Microsoft Decision Rests On Opinions, Not Facts
March 8, 2001
The judge in Microsoft's antitrust trial reached many conclusions that are clearly erroneous, blatantly contradictory or technologically garbled, says Hudson Institute economist Alan Reynolds. In a new study, Reynolds points out that half of federal Judge Thomas Penfield Jackson's 412 "Findings of Fact" were unmentioned in the judge's legal conclusions, which makes them irrelevant. Furthermore,
- Jackson's finding of monopoly rests on a government exhibit claiming Microsoft's market share is 95 percent and rising; but that figure was from a 1996 projection that was doctored to exclude Apple and network computers.
- Microsoft's share was then boosted another 21 percentage points by including Windows NT workstations while arbitrarily excluding popular workstations from Sun Microsystems and Silicon Graphics.
- Even lesser errors of fact led to erroneous conclusions, with Jackson laboring under the false impression that a few computer manufacturers account for more than 90 percent of all PC sales, that AOL has only 16 million subscribers, that a browser uses-up "memory on the hard drive," etc.
Other "facts" are just opinions about technology, and many are contradictory, says Reynolds:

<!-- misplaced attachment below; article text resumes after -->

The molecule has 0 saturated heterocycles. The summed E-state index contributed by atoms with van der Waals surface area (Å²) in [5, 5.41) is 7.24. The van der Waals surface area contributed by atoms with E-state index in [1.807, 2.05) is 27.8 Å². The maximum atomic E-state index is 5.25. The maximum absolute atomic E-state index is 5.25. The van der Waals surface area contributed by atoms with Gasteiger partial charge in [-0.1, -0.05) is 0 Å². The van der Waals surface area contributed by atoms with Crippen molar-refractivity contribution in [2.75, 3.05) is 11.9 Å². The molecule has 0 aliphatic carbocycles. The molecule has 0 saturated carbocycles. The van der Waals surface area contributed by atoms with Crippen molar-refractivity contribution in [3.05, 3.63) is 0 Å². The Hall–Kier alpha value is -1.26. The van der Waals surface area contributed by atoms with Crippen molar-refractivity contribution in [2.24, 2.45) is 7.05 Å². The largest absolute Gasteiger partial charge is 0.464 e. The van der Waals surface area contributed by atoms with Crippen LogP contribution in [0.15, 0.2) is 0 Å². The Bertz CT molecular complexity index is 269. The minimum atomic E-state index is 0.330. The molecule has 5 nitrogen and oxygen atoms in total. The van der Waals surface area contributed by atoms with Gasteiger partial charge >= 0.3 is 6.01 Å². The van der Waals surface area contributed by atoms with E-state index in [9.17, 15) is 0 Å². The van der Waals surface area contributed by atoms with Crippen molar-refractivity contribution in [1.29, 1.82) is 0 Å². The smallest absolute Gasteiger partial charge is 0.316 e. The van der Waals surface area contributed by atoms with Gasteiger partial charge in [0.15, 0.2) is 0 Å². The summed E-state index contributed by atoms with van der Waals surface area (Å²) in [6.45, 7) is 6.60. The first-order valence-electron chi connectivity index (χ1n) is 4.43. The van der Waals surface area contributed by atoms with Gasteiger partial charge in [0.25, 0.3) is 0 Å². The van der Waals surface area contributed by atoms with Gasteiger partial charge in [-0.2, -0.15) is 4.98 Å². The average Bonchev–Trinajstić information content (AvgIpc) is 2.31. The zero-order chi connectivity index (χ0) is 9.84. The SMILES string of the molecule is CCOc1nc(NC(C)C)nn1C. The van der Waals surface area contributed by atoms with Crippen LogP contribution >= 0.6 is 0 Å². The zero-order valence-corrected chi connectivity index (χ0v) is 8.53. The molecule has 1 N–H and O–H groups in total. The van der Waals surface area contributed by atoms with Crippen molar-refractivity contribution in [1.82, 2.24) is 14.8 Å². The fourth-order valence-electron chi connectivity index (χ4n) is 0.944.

- Microsoft is condemned for charging nothing for Internet Explorer ("predation"), yet also for forcing us to pay for it ("tying").
- Network computers are a serious threat to the Windows PC, yet too trivial to bother even counting as a competitor.
- The world is said to be gravitating toward Internet-based applications, yet the sheer number of software titles on CD-Rom is said to give Windows an inexorable advantage.
What the facts do clearly reveal, concludes Reynolds, is that there was no intent by Microsoft to monopolize browsers, for example, and that there was no serious possibility of its doing so.
Source: Alan Reynolds, "The Microsoft Appeal: Judge Jackson's Findings of Fact Revisited," Hudson Institute, forthcoming 2001.
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